Five-year plans miss the main goals: U.S. monitor

PUBLISHED : Monday, 04 July, 2011, 12:00am
UPDATED : Monday, 04 July, 2011, 12:00am

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China failed to meet targets set in its 11th five-year plan and is unlikely to meet others set for the current 12th five-year plan to 2015, according to a top United States watchdog agency.

The comments came in the latest report of the US-China Economic and Security Review Commission (USCC), which was set up to monitor, investigate, and report on the national security implications of bilateral trade and economic relationship between the US and China, and advise Congress on Sino-US relations.

While some economists agree with USCC's pessimistic prognosis, others are more bullish on China's economic prospects.

'There are reasons to suspect that the 12th five-year plan will not be any more successful than the 11th five-year plan, even if it does meet most of its key indicators,' said the USCC report.

According to Chinese government figures, the 11th five-year plan, for 2006-2010, met 18 of its 22 goals. One of the main targets that failed to be met was reducing energy consumption intensity per unit of gross domestic product.

'Despite meeting most of its targets, the 11th five-year plan was nevertheless unsuccessful because of its failure to address underlying structural problems,' the USCC report argued.

'Even its overwhelming success in exceeding its GDP goals can be seen as a failure, since the 11th five-year plan meant to rein in growth, and instead the GDP growth objectives for 2010 had already been met by 2007.'

A scorecard from The Economist Intelligence Unit gives the 11th five-year plan an A+ in economic growth and job creation, a B in inclusive growth, a D in economic rebalancing, and a C in environment.

The 12th five-year plan is distinctive in its focus on economic restructuring, environment and energy efficiency, as well as scientific development, said the USCC report.

Earlier plans focused intensively on the single measurable objective of raising GDP growth. In contrast, the 12th five-year plan places greater emphasis on holistic economic development by taking into account scientific education and overall welfare.

For the first time, the 12th five-year plan includes a 'well-being' target with a goal of increasing average life expectancy by a year over the next five years.

It also places greater stress than the 11th five-year plan on expanding domestic demand.

'Although the 12th five-year plan calls for economic restructuring and a preference for quality growth over growth at any cost, it is unclear whether the provinces really understand or appreciate this,' the USCC said.

'A critical disconnect remains between the central government and local governments.'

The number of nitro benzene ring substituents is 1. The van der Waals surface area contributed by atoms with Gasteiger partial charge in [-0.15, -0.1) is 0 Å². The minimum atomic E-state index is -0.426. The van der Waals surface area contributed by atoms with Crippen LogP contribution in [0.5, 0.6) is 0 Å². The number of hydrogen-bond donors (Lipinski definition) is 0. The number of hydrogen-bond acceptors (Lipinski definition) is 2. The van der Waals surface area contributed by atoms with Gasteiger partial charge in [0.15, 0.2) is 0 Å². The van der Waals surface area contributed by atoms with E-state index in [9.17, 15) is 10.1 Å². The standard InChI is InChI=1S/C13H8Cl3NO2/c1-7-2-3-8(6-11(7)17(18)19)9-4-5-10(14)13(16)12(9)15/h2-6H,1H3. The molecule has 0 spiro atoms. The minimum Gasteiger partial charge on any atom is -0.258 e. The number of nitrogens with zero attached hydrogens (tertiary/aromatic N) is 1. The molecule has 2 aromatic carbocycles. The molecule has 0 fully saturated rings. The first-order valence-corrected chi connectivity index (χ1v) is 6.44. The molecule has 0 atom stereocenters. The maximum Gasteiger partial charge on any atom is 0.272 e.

The 12th five-year plan targets annual GDP growth of 7 per cent, well below the 11 per cent growth target set in the 11th five-year plan. But despite the current plan's call for slower GDP growth, every province and major city have growth targets that exceed the 7 per cent target, noted the USCC.

Shanghai's 12th five-year plan aims for 8 per cent growth and several provinces have announced growth targets of 13 per cent or higher.

'The political transition underway in Beijing may make it more difficult to make major changes to the incentive structure than it was for the 11th five-year plan,' the USCC said.

The Chinese system of encouraging independence and competition among local governments was a driver of the country's spectacular economic growth, but in future will be an obstacle against the success of the 12th five-year plan, said Xu Chenggang, an economics professor at Hong Kong University.

In China, local governments are responsible for implementing most policies, and are responsible for more than 90 per cent of the nation's infrastructure investments, Xu said at a recent seminar in Washington, hosted by the Brookings Institution, a US think tank.

In the past, competition among local governments was a source of economic growth because the main goal of the Chinese government was GDP growth, said Xu.

'But now, when the government is facing multiple goals in the current five-year plan, regional competition may end up with multiple equilibriums and many [of these will have] undesirable results.'

Some local officials experiment 'with novel ways of corruption and how to block judicial independence,' Xu said.

'Local governments also experiment with novel taxes, entry barriers and so forth. They may experiment in novel ways with appropriating land. Moreover, local governments are robust in what they want to do when they face some policies by the central government.'

The last five-year plan did not work in correcting structural problems in the Chinese economy, said Xu. 'These had been identified many years ago, but things have got worse since the last-five year plan. If the last plan did not work, why should we have confidence that the current one is going to work?'

One of China's main structural problems is that its consumption-to-GDP ratio is lower than other major economies, Xu said. Others include environmental degradation, income inequality, and land appropriation by local officials that threatens social stability.

But not all economists are so pessimistic about China's economic prospects.

Commenting on the 12th five-year plan, Tao Dong, Credit Suisse chief economist for Asia excluding Japan, said the current plan may see some failures or delays or amendments. 'But are we going to see a failure of the 12th five-year plan? I don't think so. Beijing shows a better ability to execute policies that most governments.

'It is a big exaggeration to claim China's 11th five-year plan has failed,' Tao said.

'Anyone who travels on a freeway, visits an airport, or checks figures for power production and machinery exports would agree that China has made tremendous progress in the past five years.'